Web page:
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A very finely stamped and repousseed historic

Navajo copper cuff bracelet, circa1920’s-30’s

The use of copper in making Southwestern Native jewelry actually long predates the use of silver and it is a beautifully expressive metal though somewhat harder to work with than silver due to its 200+ degree higher melting point and its slightly higher degree of hardness (Copper is a 3 on the standard Mohs metal hardness scale and silver is a 2.5-3.) which makes it more difficult to hammer and stamp. Copper metal can be wonderfully expressive due to its beautiful reddish-brown color and the lovely way it patinates with age as you can clearly

see in this fine bracelet.

The bracelet has a fascinating, fancy engraved inscription on the interior which reads “Flo from Bess, 12/22/40”, most likely given as a Christmas present. Although this inscription fixes the bracelet at a certain point in history, we believe that it was actually made a number of  years earlier as it bears all the marks and techniques of traditional Navajo silversmithing of the 1920’s and 30‘s.

A traditional Navajo silversmith at work, c. 1910-1920

In some of the more remote and isolated areas of Navajoland, such as the vast country around Navajo Mountain and Monument Valley near the Arizona/Utah border, the regular use of copper for Navajo jewelry, often scavenged and hammered out from pieces of old cooking kettles, pots and pans or telephone or telegraph wire continued well through the first quarter of the 20th Century and beyond. Years ago, we purchased a number of such copper pieces from the collection of the old 1906 Oljato Trading Post which is located between Monument Valley and Navajo Mountain. This bracelet is very similar in look and feel to a couple of those pieces.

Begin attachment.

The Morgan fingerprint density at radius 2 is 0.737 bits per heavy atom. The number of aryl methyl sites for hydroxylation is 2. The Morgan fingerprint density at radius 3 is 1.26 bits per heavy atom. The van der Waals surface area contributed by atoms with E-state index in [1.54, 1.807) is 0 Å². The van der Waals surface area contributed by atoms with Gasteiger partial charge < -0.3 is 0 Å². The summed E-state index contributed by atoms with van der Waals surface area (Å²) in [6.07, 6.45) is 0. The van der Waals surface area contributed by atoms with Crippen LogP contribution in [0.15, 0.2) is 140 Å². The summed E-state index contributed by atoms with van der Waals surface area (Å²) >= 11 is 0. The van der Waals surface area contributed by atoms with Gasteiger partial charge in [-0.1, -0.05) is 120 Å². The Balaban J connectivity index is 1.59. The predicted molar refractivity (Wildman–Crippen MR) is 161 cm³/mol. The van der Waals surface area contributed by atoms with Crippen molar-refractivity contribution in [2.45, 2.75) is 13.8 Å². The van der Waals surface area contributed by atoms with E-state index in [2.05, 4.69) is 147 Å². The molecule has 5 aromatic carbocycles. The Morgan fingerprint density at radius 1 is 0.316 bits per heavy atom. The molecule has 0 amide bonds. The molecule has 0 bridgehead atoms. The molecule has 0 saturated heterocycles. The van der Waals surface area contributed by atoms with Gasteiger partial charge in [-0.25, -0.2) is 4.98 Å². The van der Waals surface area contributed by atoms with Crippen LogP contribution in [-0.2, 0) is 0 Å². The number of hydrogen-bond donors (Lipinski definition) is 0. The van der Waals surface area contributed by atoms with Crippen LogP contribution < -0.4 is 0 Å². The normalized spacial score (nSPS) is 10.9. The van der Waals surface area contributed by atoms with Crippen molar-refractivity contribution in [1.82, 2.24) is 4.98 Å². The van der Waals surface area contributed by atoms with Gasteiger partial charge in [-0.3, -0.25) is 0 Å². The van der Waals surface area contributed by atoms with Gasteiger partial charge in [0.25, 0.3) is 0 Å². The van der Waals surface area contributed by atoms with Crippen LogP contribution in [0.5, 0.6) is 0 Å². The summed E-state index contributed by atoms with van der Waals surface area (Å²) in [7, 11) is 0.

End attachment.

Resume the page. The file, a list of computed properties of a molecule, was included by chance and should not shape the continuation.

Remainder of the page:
The Navajo silversmith who created this bracelet was certainly a master artist and craftsman; the stamp work is perfectly executed and very finely applied, the difficult to do repoussees or “bump-outs” are done precisely and the design scheme with its large central medallion flanked on both sides by diamond-shaped repoussees is well-considered, harmonious and pleasing. The bracelet measures 1 3/4” in width at its widest center point and tapers down to 1” in width at the terminals. The inner circumference end-to-end is 5 9/16” with a  1 1/16” gap between the terminals for a total interior circumference of 6 5/8”. It weighs a satisfying, yet very comfortable 68 grams or

2 3/8 ounces. The bracelet is in remarkably excellent original condition, particularly for its 80-90 or so years of age with some tiny age-appropriate scratches and scuffs.

This bracelet is a wonderful piece of Southwestern history and art, the product of a unique time and place and cultural tradition. And, also, of course, it’s a really terrific-looking and very wearable piece of jewelry.

Price $1,650

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